You might think that getting rid of the cables connecting your PC to the internet wouldn’t make much difference to marketers. But in fact, wireless broadband radically changes how consumers interact with a brand.
Last week Yahoo! and Isobar unveiled the findings of a piece of collaborative research, Fluid Lives, which sought to identify insights into the use and efficacy of digital technology. The results were fascinating. My interest lay particularly in the behaviour of people in the home, when exposed to a sharp upgrade in the technology at their disposal.
As part of the study, households were provided with broadband wi-fi and a laptop for each of the occupants. Freed from the anchor of a desktop computer, online use changed – users roamed around the home with the device, leaving it switched on and left open as one would a magazine. They began to use their laptops more often, greatly increasing the time they spent online. It encouraged “grazing” rather than gorging due to its “always on, always there” availability. As a result, online consumption completely changed and they began describing their laptop as a companion, saying that wi-fi opened up the world to them.
So what does this mean to advertisers? Essentially, wi-fi laptops change online behaviour in the home. People more readily search for content or advertisers they had seen in other media, than they would if they had to remember a web address and search from their desktop later.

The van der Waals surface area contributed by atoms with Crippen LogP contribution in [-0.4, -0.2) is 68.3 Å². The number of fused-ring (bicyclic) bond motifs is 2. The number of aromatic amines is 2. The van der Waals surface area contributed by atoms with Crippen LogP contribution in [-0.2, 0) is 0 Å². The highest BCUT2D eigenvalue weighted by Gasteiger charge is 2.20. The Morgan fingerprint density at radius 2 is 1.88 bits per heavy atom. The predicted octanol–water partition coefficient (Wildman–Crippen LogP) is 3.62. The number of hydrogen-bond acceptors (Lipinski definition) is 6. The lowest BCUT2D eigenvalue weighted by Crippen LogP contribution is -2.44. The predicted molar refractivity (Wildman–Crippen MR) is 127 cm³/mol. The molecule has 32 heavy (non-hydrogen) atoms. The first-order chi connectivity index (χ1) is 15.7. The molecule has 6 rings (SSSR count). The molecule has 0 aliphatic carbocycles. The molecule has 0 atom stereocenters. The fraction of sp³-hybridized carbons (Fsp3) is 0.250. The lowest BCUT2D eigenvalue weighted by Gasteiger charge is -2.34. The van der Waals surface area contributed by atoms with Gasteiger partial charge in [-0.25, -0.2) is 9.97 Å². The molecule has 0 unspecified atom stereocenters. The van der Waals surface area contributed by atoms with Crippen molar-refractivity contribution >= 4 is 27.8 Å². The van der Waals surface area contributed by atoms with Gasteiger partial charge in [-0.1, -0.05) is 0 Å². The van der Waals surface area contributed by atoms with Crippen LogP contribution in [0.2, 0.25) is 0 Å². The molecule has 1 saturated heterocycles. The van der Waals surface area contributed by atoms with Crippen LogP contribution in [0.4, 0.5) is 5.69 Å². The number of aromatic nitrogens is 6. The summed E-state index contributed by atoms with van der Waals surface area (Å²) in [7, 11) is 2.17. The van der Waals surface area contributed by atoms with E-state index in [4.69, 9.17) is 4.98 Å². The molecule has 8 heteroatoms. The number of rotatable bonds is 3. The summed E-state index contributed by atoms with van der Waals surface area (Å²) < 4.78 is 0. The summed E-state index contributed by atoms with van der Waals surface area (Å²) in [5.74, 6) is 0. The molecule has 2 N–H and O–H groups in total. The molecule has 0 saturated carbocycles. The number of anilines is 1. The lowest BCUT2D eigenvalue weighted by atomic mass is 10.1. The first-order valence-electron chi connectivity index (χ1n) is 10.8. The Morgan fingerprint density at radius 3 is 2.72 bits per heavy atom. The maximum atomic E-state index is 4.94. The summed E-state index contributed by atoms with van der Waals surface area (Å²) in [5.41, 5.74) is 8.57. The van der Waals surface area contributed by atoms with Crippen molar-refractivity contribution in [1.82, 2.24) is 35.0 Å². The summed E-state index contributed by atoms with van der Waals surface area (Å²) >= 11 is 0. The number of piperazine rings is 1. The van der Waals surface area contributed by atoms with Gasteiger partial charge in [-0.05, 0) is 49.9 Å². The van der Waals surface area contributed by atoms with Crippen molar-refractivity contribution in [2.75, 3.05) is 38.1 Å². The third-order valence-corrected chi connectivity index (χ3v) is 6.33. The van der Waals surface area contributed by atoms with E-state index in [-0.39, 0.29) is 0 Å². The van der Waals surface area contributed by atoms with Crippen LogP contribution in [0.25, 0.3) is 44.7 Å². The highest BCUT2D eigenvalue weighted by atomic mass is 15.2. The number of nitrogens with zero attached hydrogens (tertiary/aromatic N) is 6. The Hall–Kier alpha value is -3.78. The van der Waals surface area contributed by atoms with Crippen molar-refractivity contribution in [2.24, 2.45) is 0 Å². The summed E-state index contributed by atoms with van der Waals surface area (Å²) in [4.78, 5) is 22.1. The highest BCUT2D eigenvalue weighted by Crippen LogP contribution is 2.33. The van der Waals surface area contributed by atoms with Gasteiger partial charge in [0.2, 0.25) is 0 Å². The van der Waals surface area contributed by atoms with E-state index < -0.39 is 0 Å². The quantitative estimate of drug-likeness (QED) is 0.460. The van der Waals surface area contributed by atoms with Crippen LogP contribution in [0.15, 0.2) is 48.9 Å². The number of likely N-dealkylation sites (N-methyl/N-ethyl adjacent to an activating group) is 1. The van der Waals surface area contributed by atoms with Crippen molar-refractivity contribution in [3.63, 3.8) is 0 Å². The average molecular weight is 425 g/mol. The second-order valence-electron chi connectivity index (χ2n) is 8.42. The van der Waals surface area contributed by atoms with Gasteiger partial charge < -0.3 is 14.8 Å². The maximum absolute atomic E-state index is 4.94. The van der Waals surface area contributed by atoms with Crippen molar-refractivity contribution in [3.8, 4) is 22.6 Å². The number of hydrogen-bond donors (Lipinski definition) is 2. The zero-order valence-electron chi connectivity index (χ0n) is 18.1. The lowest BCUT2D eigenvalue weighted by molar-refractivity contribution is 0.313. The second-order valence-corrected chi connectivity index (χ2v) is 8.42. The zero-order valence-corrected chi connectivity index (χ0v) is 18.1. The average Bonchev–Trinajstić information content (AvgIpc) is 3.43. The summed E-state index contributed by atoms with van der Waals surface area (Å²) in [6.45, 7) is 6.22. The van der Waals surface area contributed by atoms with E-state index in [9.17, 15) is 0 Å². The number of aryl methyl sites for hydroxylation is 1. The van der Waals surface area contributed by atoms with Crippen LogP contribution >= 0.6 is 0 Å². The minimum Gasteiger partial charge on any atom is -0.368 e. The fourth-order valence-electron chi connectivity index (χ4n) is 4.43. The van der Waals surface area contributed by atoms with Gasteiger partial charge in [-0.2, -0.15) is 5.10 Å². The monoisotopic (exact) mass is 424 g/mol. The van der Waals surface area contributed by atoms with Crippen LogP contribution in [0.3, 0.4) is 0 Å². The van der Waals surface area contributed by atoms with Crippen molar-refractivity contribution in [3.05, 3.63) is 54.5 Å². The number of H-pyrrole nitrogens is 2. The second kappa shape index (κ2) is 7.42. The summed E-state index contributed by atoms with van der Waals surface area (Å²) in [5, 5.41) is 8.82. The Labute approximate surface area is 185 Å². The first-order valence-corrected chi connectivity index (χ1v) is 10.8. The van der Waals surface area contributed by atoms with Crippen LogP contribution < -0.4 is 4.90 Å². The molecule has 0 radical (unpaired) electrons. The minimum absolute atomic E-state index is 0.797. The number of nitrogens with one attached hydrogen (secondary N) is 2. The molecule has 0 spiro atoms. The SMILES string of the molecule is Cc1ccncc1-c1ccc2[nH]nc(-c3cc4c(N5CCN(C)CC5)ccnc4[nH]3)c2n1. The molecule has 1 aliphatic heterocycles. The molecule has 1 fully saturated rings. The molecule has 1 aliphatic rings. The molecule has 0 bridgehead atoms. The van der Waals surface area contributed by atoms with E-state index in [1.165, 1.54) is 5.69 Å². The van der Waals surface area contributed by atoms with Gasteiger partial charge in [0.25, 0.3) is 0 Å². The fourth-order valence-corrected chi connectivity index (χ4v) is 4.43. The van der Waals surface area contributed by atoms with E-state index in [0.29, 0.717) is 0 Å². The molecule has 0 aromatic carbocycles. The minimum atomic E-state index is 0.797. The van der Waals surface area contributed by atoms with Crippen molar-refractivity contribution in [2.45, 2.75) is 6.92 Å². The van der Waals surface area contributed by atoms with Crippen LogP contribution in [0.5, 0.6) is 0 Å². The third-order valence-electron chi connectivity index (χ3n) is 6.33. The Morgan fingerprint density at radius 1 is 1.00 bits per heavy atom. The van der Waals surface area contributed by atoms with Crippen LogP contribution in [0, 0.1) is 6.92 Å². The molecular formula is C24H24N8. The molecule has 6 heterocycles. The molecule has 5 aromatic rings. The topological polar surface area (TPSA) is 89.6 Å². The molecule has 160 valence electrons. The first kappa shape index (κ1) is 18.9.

Media “meshing” increased substantially, with 51% saying they watched television and spent time online simultaneously, compared with 36% of people with normal broadband. The immediacy of offline advertising to online connectivity made them more likely to react to ads.
This will have a profound impact on the creative and planning communities. Proximity of messages across platforms requires consistency of message. Where offline and online creative are split between agencies, it makes the briefing process incredibly important, and the execution vital.
The portability of wi-fi also allows instant sharing with others. In my view, this type of immediate advocacy of a message or product is incredibly valuable if handled correctly, but dangerous if poorly managed.
Once again, it is an example of enabled consumers posing both opportunities and threats to our business, but I believe the opportunities are incredibly compelling, if the potential is recognised and exploited to the full.
Mark Chippendale is vice-president of sales, Europe, Yahoo!